Round 8 - Men O' War

Egan was eager to emphasise the martial aspects of contests, implying that most pugilists, regardless of previous education or profession, were capable of deploying military-style tactics in their efforts to outmanoeuvre their opponent. Boxiana I was a departure from the staid reports of Pancratia (1812), fighters being portrayed as individuals with background information. They were also alluded to in elevated terms befitting classical heroes, or in explicitly favourable comparisons, imbuing the action with a sense of the gladiatorial amphitheatre. Analogies would be made between pugilists and contemporary military leaders, thus augmenting the heroic image of the sport and its participants.
It is not only Egan who constantly cited the military benefits to be derived from men undertaking pugilistic training, or sparring. Once honed, it is envisaged that the places where this ‘manly’ science will prove vital are the battlefields of Europe.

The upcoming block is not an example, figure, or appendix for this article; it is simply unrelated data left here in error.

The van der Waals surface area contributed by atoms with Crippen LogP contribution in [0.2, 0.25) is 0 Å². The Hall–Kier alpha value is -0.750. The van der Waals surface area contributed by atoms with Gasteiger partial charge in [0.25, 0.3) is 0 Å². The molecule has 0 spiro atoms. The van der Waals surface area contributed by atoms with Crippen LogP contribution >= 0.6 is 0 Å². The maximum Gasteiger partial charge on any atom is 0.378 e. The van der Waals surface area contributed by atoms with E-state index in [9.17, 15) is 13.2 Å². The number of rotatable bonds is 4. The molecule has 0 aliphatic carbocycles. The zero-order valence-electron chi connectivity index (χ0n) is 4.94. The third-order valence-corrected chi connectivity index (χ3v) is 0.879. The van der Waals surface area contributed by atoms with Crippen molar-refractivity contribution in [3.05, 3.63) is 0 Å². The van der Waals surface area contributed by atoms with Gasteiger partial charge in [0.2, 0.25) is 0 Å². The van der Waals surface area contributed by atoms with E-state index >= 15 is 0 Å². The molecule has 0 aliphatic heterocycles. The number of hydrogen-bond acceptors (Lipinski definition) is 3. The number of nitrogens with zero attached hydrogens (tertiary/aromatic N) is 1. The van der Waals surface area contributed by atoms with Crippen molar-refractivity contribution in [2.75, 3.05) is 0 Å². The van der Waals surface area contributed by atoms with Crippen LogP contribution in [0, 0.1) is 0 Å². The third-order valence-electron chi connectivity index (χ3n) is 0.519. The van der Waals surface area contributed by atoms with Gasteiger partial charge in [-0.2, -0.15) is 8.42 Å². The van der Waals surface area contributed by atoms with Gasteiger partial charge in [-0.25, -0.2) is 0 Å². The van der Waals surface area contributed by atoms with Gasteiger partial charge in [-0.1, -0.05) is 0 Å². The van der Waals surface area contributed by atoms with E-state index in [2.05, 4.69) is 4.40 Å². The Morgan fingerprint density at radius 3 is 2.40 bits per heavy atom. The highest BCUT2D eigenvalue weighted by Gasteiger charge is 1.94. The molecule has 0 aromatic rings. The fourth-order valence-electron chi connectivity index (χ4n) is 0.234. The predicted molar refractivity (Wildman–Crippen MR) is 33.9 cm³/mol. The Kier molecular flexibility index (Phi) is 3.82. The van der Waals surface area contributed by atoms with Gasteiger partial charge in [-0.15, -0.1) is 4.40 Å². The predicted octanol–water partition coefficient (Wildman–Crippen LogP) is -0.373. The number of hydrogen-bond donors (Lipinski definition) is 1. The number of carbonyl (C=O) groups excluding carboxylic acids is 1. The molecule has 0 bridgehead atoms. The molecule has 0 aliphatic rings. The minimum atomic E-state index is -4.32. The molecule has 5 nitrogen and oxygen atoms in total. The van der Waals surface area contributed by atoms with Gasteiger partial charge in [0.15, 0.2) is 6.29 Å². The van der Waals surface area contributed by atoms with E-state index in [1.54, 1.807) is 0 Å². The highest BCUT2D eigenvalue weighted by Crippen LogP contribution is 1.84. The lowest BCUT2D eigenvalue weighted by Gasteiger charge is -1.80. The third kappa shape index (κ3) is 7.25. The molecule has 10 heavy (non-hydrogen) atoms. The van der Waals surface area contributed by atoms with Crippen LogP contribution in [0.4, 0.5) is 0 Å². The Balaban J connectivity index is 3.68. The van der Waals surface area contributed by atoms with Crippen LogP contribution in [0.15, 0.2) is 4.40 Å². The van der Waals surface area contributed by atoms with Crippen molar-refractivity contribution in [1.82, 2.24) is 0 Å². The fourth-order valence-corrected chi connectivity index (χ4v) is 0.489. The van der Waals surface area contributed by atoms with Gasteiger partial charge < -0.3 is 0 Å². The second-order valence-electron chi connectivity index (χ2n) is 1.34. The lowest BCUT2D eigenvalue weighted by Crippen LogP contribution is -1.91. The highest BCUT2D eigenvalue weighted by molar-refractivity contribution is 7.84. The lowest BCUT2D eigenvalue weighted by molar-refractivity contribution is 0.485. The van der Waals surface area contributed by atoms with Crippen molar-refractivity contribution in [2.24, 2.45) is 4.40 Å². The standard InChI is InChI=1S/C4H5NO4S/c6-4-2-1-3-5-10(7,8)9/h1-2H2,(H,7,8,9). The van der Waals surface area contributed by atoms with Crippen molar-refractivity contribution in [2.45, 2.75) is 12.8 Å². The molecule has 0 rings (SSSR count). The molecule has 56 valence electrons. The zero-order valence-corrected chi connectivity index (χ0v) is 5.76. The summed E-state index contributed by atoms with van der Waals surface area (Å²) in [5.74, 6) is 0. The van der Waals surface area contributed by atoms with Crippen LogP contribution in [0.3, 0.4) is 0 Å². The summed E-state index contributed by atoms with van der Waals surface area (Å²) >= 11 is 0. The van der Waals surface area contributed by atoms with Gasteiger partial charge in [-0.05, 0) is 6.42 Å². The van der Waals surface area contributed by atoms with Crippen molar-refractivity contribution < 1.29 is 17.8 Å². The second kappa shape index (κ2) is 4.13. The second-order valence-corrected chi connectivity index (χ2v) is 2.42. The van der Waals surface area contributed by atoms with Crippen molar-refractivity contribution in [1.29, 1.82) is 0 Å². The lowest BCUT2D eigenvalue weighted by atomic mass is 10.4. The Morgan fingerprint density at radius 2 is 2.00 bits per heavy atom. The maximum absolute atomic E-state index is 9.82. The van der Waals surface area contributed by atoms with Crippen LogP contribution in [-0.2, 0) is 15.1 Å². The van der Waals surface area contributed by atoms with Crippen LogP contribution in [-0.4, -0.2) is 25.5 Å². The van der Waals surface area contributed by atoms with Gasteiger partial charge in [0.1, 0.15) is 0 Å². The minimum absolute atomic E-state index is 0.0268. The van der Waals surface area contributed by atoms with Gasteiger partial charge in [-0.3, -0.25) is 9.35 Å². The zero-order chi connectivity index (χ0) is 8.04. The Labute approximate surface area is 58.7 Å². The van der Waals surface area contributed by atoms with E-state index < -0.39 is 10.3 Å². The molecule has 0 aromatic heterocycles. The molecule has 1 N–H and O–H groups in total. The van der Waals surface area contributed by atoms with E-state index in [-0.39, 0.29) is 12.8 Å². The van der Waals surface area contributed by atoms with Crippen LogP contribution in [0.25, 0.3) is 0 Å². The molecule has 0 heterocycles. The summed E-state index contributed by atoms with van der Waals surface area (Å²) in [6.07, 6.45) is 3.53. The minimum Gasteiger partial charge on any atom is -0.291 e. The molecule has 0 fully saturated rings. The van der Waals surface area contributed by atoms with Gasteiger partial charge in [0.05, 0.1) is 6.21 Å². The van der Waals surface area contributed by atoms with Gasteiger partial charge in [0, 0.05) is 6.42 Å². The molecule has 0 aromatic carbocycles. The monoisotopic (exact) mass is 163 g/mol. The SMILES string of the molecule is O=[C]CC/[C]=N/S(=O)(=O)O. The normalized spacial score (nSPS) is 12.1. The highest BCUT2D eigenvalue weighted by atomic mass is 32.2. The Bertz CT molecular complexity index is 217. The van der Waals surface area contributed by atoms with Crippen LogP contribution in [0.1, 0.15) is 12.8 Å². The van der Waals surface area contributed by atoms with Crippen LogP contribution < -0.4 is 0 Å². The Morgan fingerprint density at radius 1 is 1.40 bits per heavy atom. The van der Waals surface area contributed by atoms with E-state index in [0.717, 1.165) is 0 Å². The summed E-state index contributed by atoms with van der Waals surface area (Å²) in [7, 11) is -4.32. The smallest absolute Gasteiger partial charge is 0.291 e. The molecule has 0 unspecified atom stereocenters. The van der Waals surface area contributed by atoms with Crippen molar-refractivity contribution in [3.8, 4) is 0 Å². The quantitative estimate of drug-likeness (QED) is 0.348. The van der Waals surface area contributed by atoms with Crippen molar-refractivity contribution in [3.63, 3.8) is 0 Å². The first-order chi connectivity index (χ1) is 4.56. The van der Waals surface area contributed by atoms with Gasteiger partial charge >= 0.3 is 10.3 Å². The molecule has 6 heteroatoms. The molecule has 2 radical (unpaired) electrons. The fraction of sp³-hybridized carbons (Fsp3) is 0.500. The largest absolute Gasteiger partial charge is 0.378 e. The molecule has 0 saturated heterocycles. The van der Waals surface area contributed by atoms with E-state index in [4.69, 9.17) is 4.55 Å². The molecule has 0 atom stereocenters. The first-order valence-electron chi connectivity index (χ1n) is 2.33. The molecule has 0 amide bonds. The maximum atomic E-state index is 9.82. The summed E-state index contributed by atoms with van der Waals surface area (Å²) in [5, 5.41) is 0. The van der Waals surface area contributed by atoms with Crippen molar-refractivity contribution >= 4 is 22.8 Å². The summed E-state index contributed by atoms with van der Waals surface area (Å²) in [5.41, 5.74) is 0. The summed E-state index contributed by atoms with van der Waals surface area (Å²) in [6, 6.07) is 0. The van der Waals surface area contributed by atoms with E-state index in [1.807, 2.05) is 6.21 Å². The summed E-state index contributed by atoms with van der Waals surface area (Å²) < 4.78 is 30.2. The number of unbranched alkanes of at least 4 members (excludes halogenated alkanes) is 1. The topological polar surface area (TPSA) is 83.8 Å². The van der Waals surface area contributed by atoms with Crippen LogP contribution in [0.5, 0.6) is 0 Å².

A Fancy contributor, Tom Reynolds, claimed that the influence of prizefighting extended beyond the inculcation of martial hardiness: ‘exhibitions of this kind have their good effects, which can be traced to us as a nation, and, independent of fighting, influence other actions’ (Book of Sports). Egan does not curtail his recommendation to pugilism alone, and includes ‘all those manly amusements, both in the environs of the Metropolis, and in the country, which strengthen the sinews, summon up the generous blood, and characterise the English-man above the inhabitants of every other nation’.


The Battle of the Nile (August 1798)

Scene at Aboukir Bay(mouth of the Nile), where Nelson’s fleet routed the French.